Patients who undergo total body irradiation or chemotherapy are susceptible to thrombocytopenia. Gingival bleeding and submucosal hemorrhage can occur when platelet count is less than 5000 cells/mm3. To control gingival bleeding, local measures, such as pressure with a gelatin sponge with thrombin or microfibrillar collagen placed over the area or an oral antifibrinolytic rinse placed in a soft vinyl mouth guard can be used to control bleeding. If local measures fail medical help should be obtained and platelet transfusion considered.
The dental surgeon should be familiar with the patients WBC count and platelet status before dental care of patients undergoing radiations or chemotherapy. In general, routine dental procedures can be performed if the granulocyte count is greater than 50000/mm3.
If urgent care needed and the platelet count is below 50000/mm3, consultation with the patient's oncologist is required. Blood transfusion, platelet replacement may be indicated if invasive or traumatic dental procedure are to be performed. The protocol of dental management and particularly invasive procedure should only be carried out after three to seven days after fresh blood or blood cells transfusion. If granulocyte count is less than 2000 cells/mm3, antibiotic prophylaxis and consultation with the physician is recommended.
Patients should be encouraged to drink plenty of water and other fluids with the exception of diversities such as coffee or tea.
During and following radiotherpay, the teeth may become hypersensitive which could be related to the decreased secretion of saliva and lowered pH of secreted saliva. The topical application of a floride gel should be of benefit in reducing these symptoms.
Radiation therapy of the head and neck can cancer damage to the vasculature of muscles and thus trismus of masticatory muscles and joint capsule. To minimize the effect of radiation in the muscles around the face and muscles of mastications, a mouth block should be placed during external beam radiation. The patient also should perform daily stretching exercises at least 3-4 times daily
Dentures wearing should be avoided during the first 6 months after completion of the radiotherapy.
Implants can be placed one to one and a half years after radiation therapy with a good knowledge of tissue irradiation fields, degree of healing and vascularity of the region
Prevention is the most effective technique used to avoid hemorrhage. When the platelet count is low (eg < 20000/mm3), even tooth brushing can be traumatic. Cleaning of the mouth should be carried with disposable sponge, a sterile piece of gauge, or a cotton swab with chlorhexidine 0.12% or povidine iodine rinse.2
Antiemetic agents may prove useful in reducing or preventing nausea, vomiting. High-caloric, high-protein supplements are often of benefit to the maintenance of nutrition during therapy.7
Aftercare for Chemotherapy Patients
This is the best time to deliver postponed dental procedures. Oral hygiene care should include daily tooth brushing with soft brushes. Saline and bicarbonate rinse, oral lubricants with surface anesthesia, chlorhexidine mouth wash should be continued to prevent infection and to get relief from residual xerostomia. Fluoride application and diet counseling to prevent xerostomia induced caries is imperative10.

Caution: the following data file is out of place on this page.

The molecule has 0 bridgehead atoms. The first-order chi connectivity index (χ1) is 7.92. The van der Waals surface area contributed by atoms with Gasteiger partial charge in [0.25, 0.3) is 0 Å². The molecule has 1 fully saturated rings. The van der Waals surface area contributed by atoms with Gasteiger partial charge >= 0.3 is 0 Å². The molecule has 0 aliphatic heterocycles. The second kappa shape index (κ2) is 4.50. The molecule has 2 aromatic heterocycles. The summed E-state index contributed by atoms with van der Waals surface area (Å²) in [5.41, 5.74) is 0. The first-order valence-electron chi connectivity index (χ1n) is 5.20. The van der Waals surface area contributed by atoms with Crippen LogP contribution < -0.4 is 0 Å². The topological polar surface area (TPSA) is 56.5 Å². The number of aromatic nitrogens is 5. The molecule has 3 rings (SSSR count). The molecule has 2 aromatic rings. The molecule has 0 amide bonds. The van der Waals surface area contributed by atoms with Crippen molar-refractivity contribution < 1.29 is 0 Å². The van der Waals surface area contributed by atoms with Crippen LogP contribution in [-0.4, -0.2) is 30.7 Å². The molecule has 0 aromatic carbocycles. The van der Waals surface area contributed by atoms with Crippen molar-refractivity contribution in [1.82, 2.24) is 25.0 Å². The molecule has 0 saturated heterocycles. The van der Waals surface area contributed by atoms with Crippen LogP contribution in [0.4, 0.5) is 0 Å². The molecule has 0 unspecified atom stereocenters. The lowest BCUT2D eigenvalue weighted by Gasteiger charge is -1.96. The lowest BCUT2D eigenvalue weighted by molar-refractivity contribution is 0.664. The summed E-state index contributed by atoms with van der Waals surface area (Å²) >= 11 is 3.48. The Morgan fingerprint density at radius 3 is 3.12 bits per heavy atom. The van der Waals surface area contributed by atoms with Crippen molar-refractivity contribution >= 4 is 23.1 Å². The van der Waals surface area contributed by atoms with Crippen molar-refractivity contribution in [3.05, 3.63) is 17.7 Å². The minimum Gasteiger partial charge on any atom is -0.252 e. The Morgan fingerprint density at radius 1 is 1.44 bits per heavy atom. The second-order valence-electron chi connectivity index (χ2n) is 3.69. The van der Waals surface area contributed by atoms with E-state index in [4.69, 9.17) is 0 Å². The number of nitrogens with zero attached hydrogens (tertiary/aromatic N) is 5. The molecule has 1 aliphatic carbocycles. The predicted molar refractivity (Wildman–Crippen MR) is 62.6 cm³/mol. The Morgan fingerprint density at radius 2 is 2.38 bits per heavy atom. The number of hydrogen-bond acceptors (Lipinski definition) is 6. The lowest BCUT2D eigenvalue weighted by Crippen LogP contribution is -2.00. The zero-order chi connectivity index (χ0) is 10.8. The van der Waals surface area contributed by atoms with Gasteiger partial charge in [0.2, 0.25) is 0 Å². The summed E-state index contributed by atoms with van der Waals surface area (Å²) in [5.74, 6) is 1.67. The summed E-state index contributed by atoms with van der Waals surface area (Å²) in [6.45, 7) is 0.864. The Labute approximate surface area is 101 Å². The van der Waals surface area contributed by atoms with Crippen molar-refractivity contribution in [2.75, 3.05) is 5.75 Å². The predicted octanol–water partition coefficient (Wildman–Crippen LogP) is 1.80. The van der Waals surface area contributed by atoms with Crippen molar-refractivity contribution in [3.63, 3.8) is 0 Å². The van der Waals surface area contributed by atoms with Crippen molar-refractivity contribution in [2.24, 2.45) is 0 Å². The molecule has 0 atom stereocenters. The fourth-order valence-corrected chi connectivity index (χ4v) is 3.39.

Cancer patient should be on recall programme for the following reasons12:
A patient with cancer tends to develop additional lesions.
Latent metastasis may develop.
The initial lesions may recur.
Complications related to therapy can be detected and managed.
Mucositis can be managed by use of the following14:
A bland mouth rise (salt+soda water)
Topical anesthetics (5% lidocaine) and antihistamine solution (benzydamine HCL)
Antimicrobeal rinse eg. Chlorhexidine
Anti inflammatory agents (kamillosan liquidin or topical steroids (dexamathasone)
If the patients is immunosuppressed from chemotherapy, and the white blood count fall below 2000/mm3, the immune system is less able to manage these infections. Moreover, quantitative decrease in actual salivary flow and opportunistic infections are also common in patients who receive chemotherapy or radiations. Antifungal (Nystatin) should be used on detection of candida.15
Osteoradionecrosis following radiotherapy
Osteoradionecrosis is a condition characterized by exposed bone that fails to heal after high dose radiations to the jaws. Protocols to reduce the risk of osteoradionecrosis include selection of endodontic therapy over extraction, use of nonlidocaine local anesthetics that contain no or low concentration epinephrine, a traumatic surgical procedures (if surgery is necessary); prophylactic antibiotics plus post surgical antibiotics during the week of healing and hyperbaric oxygen before invasive procedure.9
Once necrosis occurs, conservative management usually is indicated. The exposed bone should be irrigated with a saline or antibiotic solution, and the patients should be directed to use oral irrigating devices to clean the involved area. Bony sequestrum should be removed to allow for epithelization.8
Dr. Sunita Malik W/o Dr. Dinesh Malik 1162, Sector-3, Rohtak E-mail : firstname.lastname@example.org Mobile No. : 09896664444, 09812038636